Don’t ignore study on teen sexual behavior
By Ruth Anne Eccles, Executive Director of Equipping Youth
Posted in the Cedar Rapids Gazette on February 14, 2010 by Jeff Tecklenburg
In the battle to discover what works to curb teen sexual activity, a study released recently in the Archives of Pediatric & Adolescent Medicine reports important, positive outcomes for high-risk, African-American, middle school students.
The study shows that a high-risk population of sixth and seventh graders receiving abstinence-centered education reduced sexual initiation, reduced the number of sexual partners (a crucial determinant in acquiring a sexually transmitted disease or STD) and further showed that abstinence instruction did not deter the use of condoms (a common charge brought by anti-abstinence critics).
Of particular note, students were significantly less likely to initiate sex with the abstinence-centered approach than any other sex education strategy.
If we are serious about reaching all teens with the skills they need to resist sexual activity, the findings supporting the effectiveness of abstinence education should not be ignored.
Equipping Youth, a non-profit organization in Cedar Rapids, has been teaching abstinence-centered curriculum similar to the effective lessons in this study for the past eight years. Powerful Choices is taught in more than 20 schools in the Greater Cedar Rapids Community. This holistic, abstinence-centered curriculum is favored by the schoolsâ€™ administrators, educators, youth leaders, parents and students. Preliminary evaluation results of Powerful Choicesâ€™ effect on seventh graders, being conducted with the University of Iowa, show significant knowledge, attitude and behavior change among participants. The long-term impact on teensâ€™ sexual behavior at six and 12 months continues to be studied.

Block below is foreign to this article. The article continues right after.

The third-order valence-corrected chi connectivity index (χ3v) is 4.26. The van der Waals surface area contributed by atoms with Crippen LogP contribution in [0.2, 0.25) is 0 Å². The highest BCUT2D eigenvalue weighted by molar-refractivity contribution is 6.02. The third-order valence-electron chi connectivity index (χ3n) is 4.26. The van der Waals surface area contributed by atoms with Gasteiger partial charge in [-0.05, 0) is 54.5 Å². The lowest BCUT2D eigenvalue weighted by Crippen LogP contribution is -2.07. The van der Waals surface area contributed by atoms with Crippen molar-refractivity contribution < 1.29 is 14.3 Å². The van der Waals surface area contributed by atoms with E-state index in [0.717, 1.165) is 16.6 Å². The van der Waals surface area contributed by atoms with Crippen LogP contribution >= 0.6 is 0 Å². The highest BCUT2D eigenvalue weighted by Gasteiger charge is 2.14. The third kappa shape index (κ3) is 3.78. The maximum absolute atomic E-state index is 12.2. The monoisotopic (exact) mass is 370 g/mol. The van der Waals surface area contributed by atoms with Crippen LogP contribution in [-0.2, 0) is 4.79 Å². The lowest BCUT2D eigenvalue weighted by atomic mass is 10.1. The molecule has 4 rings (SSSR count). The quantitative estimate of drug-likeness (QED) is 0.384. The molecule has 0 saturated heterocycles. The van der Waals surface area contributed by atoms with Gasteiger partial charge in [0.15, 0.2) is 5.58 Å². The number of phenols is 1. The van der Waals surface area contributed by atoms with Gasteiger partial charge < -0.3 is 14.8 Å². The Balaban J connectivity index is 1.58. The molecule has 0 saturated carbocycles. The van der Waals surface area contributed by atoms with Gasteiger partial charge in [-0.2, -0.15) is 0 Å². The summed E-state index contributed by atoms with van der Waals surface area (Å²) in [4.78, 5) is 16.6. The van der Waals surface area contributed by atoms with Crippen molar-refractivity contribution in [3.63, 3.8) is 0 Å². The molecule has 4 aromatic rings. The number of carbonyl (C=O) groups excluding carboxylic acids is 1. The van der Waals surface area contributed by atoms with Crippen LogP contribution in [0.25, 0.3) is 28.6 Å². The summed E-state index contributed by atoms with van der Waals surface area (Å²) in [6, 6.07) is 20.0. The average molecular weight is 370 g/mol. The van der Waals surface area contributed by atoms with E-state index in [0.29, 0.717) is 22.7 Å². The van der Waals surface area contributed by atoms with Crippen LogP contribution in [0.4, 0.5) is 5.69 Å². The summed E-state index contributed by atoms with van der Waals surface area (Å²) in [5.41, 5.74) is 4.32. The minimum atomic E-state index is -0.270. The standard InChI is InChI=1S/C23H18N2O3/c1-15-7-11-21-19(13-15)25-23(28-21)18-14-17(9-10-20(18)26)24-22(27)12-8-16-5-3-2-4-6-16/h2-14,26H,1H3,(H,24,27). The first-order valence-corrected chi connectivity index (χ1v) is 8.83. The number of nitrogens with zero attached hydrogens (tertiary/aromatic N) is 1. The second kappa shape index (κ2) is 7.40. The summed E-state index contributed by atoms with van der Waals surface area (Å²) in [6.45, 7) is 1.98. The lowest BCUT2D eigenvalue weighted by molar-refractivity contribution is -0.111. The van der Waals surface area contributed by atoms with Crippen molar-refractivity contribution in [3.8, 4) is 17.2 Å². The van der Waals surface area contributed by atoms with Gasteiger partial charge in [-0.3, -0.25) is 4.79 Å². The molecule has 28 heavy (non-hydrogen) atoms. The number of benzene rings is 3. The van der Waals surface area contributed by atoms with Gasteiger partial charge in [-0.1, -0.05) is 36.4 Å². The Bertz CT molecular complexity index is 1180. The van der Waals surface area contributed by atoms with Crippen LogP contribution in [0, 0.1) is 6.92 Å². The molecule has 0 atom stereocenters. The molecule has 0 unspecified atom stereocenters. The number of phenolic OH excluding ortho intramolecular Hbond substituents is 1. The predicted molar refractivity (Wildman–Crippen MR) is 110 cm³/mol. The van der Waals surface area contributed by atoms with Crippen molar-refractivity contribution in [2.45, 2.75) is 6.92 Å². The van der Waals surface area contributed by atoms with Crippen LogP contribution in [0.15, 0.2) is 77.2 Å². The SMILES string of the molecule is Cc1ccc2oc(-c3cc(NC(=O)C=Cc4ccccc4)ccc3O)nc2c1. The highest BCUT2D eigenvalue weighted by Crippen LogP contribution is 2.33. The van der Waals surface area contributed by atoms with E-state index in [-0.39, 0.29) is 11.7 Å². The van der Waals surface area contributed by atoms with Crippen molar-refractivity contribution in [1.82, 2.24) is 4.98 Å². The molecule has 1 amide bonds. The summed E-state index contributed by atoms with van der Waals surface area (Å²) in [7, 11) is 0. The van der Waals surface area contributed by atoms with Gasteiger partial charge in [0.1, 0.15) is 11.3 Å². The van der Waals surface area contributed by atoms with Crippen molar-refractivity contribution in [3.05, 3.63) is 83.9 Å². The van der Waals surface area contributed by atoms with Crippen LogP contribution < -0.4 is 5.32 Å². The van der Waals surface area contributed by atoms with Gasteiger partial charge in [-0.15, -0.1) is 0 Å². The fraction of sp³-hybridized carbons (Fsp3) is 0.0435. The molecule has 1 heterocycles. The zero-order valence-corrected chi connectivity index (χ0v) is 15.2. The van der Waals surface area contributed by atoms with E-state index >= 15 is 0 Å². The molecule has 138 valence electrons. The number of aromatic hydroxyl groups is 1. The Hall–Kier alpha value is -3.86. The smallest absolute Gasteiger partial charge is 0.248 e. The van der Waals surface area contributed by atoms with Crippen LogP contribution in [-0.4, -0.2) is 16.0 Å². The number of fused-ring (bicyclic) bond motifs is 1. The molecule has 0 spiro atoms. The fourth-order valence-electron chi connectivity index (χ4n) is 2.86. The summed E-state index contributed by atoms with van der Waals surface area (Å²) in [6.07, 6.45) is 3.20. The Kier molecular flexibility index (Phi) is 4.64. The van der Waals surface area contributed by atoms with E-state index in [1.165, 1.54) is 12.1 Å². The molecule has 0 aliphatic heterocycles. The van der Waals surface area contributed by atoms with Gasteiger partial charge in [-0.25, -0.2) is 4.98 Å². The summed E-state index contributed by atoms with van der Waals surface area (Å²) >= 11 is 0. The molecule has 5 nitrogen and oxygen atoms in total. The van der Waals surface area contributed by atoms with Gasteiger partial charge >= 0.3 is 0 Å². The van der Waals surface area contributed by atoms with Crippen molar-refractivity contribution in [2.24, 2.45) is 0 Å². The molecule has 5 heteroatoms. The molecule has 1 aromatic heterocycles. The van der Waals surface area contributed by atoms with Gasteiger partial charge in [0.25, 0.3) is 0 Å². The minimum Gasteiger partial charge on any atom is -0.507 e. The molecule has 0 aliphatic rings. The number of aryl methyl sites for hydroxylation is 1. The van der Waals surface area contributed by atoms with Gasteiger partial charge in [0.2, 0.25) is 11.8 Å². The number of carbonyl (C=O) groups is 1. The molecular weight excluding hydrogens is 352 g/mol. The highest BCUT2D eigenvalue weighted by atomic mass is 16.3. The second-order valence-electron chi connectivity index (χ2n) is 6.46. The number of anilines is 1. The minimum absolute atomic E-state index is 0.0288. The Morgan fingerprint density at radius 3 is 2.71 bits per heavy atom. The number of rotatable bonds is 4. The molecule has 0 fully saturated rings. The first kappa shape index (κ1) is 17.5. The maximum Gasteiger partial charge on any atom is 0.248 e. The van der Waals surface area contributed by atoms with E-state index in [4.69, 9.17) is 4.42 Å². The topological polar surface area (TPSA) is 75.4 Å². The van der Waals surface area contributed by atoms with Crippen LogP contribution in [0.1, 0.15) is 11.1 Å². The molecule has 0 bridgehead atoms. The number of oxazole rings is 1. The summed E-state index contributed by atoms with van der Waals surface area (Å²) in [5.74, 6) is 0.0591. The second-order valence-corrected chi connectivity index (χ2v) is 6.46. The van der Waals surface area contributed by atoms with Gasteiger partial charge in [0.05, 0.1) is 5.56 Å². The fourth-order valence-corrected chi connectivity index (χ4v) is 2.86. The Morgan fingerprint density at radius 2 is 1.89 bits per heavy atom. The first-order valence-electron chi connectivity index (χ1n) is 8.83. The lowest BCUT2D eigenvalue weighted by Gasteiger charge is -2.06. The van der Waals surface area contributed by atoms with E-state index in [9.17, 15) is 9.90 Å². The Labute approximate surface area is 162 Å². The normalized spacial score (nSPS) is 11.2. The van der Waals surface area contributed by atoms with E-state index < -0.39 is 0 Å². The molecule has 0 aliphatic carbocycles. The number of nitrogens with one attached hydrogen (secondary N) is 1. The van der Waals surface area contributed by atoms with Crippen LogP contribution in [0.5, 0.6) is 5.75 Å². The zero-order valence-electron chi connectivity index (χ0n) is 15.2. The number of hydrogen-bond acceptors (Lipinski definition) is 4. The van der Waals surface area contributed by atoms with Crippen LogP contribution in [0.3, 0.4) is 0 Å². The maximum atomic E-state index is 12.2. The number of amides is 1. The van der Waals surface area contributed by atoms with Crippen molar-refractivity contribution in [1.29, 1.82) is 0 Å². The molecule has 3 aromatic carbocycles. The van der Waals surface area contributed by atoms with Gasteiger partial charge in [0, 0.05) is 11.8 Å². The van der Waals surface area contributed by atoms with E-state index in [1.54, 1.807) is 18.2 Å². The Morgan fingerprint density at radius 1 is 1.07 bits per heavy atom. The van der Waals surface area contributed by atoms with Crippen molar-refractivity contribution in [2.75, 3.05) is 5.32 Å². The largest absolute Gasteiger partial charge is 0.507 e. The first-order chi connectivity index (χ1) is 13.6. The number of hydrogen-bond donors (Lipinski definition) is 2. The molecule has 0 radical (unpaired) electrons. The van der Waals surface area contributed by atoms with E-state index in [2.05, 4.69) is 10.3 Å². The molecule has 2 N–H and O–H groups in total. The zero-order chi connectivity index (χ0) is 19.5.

Providing our parents and schools with choices regarding the type of sex education their children are offered not only respects local control but underscores the fact that abstinence-centered education is an important response to the complex issue of teen sex. Iowaâ€™s schools should not be forced to provide only â€œsafe sexâ€ or â€œcomprehensive sexâ€ educational curriculum for lack of funding or legislation making only comprehensive sex education compulsory for K-12 grades. Abstinence-centered education offers the only primary prevention message of risk avoidance.
The Obama administration eliminated abstinence education from the 2010 budget, a decision that jeopardizes the sexual health of Iowaâ€™s youths, as well as Americaâ€™s youths. Equipping Youth received a federal award through the Department of Health and Human Services to teach abstinence-centered education for five years in Iowa, but these funds have been cut off at the end of three years because of this decision.
The positive outcomes of this study provide our Iowa legislators and governor, as well as President Barack Obama, important data for their decisions concerning sex education. We urge a crucial course adjustment in funding so that abstinence-centered education can continue to work to reach teens.
Our governor and legislators should heed such scientific findings and reinstate Title V abstinence funding for our public health departments and Iowaâ€™s schools. Supporting effective ways to reach teens should be our primary concern and separate funding for effective approaches will help in continuing to address this complex issue of teen sex.
Equipping Youth has never claimed to be the only option and source for teensâ€™ needs. It takes all of us to assist youths in making the best choices for their futures.
For additional information, you may read the Medical Institute’s newsletter “Abstinence Ed Program Successfully Delays Sexual Debut” at http://content.enewslettersonline.com/17125/33558.html.